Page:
Perhaps the most important historical developments for Monkstown was its railroad, which, in 1837, connected the area to the Dublin city-center and established it as a suburb of the city. The distance between the bustling center and the seaside neighborhood was now easily traversed. In fact, the young men in “After the Race” travel by train from Westland Row station to Kingstown, just a bit further from Dublin than Monkstown, “in a few seconds, as it seemed to Jimmy” (47). But by the time the Morkans’ party was winding down, the trains would most likely have stopped running, and according to late-nineteenth-century Eaton’s Diaries, trams only ran generally from about 8:30am to 11pm. The only method of transportation available to Gabriel and Gretta for a return home would have been a private cab.
But instead of taking a cab home after the party, the Conroys have reserved a room at the Gresham, a nice hotel in Sackville (now O’Connell) Street in the city center. The reason seems plain enough when Gabriel replies to Aunt Kate:
“–No, said Gabriel, turning to his wife, we had quite enough of that last year, hadn’t we? Don’t you remember, Aunt Kate, what a cold Gretta got out of it? Cab windows rattling all the way, and the east wind blowing in after we passed Merrion. Very jolly it was. Gretta caught a dreadful cold” (180).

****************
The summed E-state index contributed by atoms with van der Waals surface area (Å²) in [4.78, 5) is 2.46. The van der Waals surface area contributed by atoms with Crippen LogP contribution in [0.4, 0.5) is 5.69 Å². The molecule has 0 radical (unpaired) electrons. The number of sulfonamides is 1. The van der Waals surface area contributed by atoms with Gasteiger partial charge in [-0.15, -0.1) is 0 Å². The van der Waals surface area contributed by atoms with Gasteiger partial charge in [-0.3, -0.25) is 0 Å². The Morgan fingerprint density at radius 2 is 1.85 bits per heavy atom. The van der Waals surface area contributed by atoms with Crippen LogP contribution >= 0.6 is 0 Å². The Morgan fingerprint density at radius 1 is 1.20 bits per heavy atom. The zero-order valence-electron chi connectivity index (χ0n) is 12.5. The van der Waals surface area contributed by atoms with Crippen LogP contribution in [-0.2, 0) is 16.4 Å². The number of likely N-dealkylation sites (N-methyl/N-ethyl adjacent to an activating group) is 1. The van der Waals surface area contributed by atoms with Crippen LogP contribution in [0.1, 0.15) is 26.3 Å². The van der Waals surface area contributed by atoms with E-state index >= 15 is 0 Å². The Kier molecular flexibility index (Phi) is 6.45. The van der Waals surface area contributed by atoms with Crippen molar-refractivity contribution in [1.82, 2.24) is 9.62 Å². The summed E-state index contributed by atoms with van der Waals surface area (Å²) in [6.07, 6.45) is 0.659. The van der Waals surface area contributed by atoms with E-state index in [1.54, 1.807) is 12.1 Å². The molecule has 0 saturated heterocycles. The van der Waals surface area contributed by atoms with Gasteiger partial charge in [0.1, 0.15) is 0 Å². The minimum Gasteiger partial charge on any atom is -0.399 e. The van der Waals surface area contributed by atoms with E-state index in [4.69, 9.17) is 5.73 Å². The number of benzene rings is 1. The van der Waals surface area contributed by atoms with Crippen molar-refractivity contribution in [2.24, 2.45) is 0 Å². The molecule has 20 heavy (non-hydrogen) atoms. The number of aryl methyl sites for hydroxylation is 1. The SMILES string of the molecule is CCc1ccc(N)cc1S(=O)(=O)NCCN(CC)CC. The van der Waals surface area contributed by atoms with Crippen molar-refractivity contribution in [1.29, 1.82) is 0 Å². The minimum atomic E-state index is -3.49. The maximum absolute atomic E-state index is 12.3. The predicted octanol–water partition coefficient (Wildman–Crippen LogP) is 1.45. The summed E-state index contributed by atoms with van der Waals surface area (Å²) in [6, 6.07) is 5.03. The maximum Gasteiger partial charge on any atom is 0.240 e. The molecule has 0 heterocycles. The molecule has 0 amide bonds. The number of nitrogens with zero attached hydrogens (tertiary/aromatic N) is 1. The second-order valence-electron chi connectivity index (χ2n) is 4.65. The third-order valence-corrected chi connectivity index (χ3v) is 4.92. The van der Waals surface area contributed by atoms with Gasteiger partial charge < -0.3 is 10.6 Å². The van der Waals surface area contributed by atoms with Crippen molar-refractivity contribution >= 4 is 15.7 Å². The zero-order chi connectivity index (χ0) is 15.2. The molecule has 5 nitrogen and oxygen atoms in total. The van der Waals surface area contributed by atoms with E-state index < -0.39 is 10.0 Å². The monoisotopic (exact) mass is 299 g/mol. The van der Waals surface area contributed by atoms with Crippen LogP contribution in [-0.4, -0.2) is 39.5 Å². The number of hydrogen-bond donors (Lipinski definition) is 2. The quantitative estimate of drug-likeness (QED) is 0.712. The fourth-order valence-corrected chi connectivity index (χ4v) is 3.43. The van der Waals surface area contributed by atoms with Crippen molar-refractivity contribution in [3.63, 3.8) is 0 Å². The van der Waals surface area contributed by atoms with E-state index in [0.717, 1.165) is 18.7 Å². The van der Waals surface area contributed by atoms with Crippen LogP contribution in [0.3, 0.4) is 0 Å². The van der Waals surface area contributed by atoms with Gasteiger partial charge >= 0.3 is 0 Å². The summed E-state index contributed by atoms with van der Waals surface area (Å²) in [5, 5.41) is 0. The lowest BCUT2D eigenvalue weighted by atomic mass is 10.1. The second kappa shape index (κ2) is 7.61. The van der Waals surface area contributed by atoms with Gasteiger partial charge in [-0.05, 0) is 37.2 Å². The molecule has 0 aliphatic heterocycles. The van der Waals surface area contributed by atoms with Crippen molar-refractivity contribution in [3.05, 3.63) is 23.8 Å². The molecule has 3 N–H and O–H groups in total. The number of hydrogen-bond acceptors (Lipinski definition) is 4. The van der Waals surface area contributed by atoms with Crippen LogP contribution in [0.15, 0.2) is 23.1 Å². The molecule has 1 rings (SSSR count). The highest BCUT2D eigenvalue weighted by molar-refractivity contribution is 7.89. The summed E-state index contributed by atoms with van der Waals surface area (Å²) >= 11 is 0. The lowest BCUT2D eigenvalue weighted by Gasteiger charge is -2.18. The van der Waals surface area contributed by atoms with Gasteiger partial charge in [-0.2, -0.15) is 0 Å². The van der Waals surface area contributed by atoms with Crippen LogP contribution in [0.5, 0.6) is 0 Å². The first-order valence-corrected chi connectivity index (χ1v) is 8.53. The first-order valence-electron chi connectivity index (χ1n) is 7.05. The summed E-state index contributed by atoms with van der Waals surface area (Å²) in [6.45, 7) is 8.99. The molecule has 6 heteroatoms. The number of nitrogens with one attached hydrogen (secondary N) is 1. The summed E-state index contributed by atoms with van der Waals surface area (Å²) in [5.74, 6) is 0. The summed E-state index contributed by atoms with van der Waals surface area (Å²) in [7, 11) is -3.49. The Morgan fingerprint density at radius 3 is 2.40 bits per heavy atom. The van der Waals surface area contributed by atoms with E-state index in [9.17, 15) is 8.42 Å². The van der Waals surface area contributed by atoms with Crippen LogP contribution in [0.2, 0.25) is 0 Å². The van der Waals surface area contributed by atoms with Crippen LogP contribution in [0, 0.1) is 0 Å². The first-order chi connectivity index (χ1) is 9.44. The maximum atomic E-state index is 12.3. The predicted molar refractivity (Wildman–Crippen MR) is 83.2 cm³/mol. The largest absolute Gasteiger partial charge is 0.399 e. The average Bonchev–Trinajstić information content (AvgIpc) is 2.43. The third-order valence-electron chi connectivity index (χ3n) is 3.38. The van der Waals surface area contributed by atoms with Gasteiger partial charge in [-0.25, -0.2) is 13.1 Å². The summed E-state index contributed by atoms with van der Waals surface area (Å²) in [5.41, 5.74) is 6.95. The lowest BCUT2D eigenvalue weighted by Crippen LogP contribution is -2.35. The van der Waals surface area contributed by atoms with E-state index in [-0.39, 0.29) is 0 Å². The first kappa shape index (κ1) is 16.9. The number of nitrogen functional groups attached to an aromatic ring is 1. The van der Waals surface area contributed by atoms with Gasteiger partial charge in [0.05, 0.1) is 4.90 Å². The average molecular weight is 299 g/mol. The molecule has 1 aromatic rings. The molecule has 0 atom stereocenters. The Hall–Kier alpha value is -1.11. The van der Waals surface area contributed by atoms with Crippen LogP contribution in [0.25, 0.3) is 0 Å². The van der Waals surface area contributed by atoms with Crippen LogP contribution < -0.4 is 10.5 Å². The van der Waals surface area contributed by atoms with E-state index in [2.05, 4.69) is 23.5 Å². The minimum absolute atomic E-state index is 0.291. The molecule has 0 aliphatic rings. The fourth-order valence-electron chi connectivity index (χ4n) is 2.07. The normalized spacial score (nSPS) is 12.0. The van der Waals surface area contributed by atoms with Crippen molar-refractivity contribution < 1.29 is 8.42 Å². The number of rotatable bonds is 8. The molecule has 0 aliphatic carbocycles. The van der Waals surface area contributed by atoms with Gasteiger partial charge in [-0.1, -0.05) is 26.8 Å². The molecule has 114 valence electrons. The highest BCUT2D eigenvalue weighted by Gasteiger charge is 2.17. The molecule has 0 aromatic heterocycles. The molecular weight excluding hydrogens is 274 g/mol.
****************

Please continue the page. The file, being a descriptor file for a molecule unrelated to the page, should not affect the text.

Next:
Gabriel’s concerns are logical given the circumstances of time and place. Don Gifford notes that the story is set sometime between January 2 and 6, 1904 (Gifford 110), and a cab ride to Monkstown from Usher’s Island quay would have taken the couple along the coast for part of their journey, where the “east wind blowing in” would have been from the Irish Sea. Not only is it winter, it’s also very late when the party ends and the guests finally leave. In fact, it’s actually morning when Freddy Malins stands outside hailing cabs for the departing guests:
“The piercing morning air came into the hall where they were standing so that Aunt Kate said:
–Close the door, somebody. Mrs. Malins will get her death of cold” (206).
Once they’re all outside, the cold and dark of the scene are re-emphasized:
“The morning was still dark. A dull, yellow light brooded over the houses and the river; and the sky seemed to be descending. It was slushy underfoot; and only streaks and patches of snow lay on the roofs, on the parapets of the quay and on the area railings. The lamps were still burning redly in the murky air and, across the river, the palace of the Four Courts stood out menacingly against the heavy sky” (212-13).
Even though Monkstown was closer than ever before because of its connections to the city by train, tram, and cab; the late hour, the chill of the season, and even possibly the holiday transportation timetables keep the couple in the urban center even though their thoughts turn to remoter locations like Galway and the Aran Isles and the Shannon Waves and the “children… [and] household cares” in Monkstown (214).